PODCAST: 10-Minute Masterclass with John Bryan of Oakham Ales

PODCAST: 10-Minute Masterclass with John Bryan of Oakham Ales

For this episode, beer writer Adrian Tierney-Jones speaks to John Bryan of Oakham Ales about, yep, his love of Citra. He describes how to squeeze the most of it and the feeling of first finding this hop. 

Hello, and welcome to the 10-Minute Masterclass from I Am A Brewer. For this episode, beer writer Adrian Tierney-Jones speaks to John Bryan of Oakham Ales about, yep, his love of Citra. He describes how to squeeze the most of it and the feeling of first finding this hop.

This episode of the 10 Minute Masterclass is brought to you by Crisp Malt which has lived and breathed malting since 1870. They combine traditional and modern techniques to create an impressive range of malted and non-malted products, including several unique and exclusive barley malts.

Next week, we’re staying with hops and talking to Phil Lowry about how to make the most of a limited hop supply.


PODCAST: 10-Minute Masterclass with Quiònia Pujol of La Vilot

PODCAST: 10-Minute Masterclass with Quiònia Pujol of La Vilot Brewery

For this episode, Stephen Beaumont went to Catalonia to visit La Vilot brewery where they produce everything they need for beer themselves. Stephen Beaumont talks to brewer Quiònia Pujol about this remarkable project. 

Hello, and welcome to the 10-Minute Masterclass from I Am A Brewer. For this episode beer writer Stephen Beaumont travels to Catalonia to hear about an amazing project where the Lo Vilot brewery has its own hops, malt and, now, yeast. It’s called the Full Circle Project. Here’s brewer Quiònia Pujol.

This episode of the 10 Minute Masterclass is brought to you by Crisp Malt which has lived and breathed malting since 1870. They combine traditional and modern techniques to create an impressive range of malted and non-malted products, including several unique and exclusive barley malts.

Next week? We’re getting HOPPY!


PODCAST: 10-Minute Masterclass with Dr David Griggs of Crisp Malt

PODCAST: 10-Minute Masterclass with Dr David Griggs of Crisp Malt

For this episode, we headed to Norfolk to talk about heritage malts, and how they can make your beer taste amazing, with Crisp Malt’s Technical Director Dr David Griggs. 

Hello, and welcome to the 10-Minute Masterclass from I Am A Brewer. I’m Daniel Neilson and for this episode, we headed up to Norfolk to speak to Dr David Griggs, the technical director of Crisp Malt. In it, we spoke about how to improve your beer by using heritage malts.

This episode of the 10 Minute Masterclass is brought to you by Crisp Malt which has lived and breathed malting since 1870. They combine traditional and modern techniques to create an impressive range of malted and non-malted products, including several unique and exclusive barley malts.

Next week, we’re heading to Catalonia to hear a remarkable story from Quiònia Pujol who is a brewer at Lo Vilot that grows its own malt, hops and yeast, completing the whole process.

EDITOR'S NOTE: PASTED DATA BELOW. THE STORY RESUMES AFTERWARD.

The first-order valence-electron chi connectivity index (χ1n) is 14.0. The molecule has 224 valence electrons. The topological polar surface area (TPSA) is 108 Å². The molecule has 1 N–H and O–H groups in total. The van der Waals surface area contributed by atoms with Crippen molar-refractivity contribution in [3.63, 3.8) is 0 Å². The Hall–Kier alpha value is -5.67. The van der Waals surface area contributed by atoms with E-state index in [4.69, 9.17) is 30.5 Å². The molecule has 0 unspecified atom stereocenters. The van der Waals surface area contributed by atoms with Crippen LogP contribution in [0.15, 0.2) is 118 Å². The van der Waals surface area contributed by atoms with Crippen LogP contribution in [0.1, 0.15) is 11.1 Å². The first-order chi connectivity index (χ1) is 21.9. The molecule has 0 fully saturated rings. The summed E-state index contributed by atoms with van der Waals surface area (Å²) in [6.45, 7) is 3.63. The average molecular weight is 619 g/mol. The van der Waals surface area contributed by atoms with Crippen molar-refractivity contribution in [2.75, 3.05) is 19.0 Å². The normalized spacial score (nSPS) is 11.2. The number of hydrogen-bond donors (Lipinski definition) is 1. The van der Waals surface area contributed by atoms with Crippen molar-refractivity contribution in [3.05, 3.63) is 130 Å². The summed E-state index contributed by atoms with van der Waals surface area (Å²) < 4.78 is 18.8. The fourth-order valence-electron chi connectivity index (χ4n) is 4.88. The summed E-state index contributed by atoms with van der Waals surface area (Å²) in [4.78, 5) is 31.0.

How to get your beer stocked

9 ESSENTIAL RETAIL TIPS

Tim Peyton, Retail Manager at Real Ale, manages shops in Twickenham and Maida Vale. With a retail experience, he shares his top tips for breweries selling beers to shops. 

1. Have striking artwork. Villages Brewery in Deptford is making really solid beers. The labels are very modern but not shouty; the labels really stand out without slapping you in the face. I would say most people buy loud arty stuff based on the label, but from a retailers perspective, I find it quite refreshing when a brewery isn’t doing that. However, loud cans are a proven formula, and it does work.

2. It’s nice to deal with good people. It’s generally not about offers, deals or even price, it’s just the quality of the beer and the personalities behind the brewery are a big factor. How easy are people to deal with? How enthusiastic are they?

3. Breweries need to have good marketing. 
Social media is massive, especially Instagram. Without that people wouldn’t know half the beers that breweries released. It does half of our job for us.

4. Have a core range. It’s definitely good to have a core range of beers. A pale, a lager and an IPA in an ideal world will tick most boxes.

5. Use the right format for the beer. At the presentation point, if you have a hugely hoppy modern, New England-style IPA in a 500ml bottle, that’s a little incongruous and we’d struggle to sell it to the right customers. We love cans, and I think every other shop would say the same thing. They’re an excellent platform for art and attractive for customers too: easy to chill for example. But there’s a time and a place for bottles, for darker beers and classic beers such as lagers.

6. Breweries need to offer a story. If the breweries have a great story, then it’s a selling point and if breweries are able to articulate that at the point of sale that will make them stand out. It’s very rare that they’ll personally tell us how a beer came about, and it would help.

7. The more information, the better. What hops are used, or malts. A lot of breweries are giving that information, but it would nice if even more would do it. Customers are seeking it out.

8. Steady on the specials. Innovation is great, and one-off specials are great, but when a brewery is pumping out so many, I think it loses its impact a bit. I believe that some breweries need to tone down the frequency of specials. If a beer is good, it should be given the space to exist.

9. Make great beer. If the beers are good, We’ll recommend it wherever it comes from.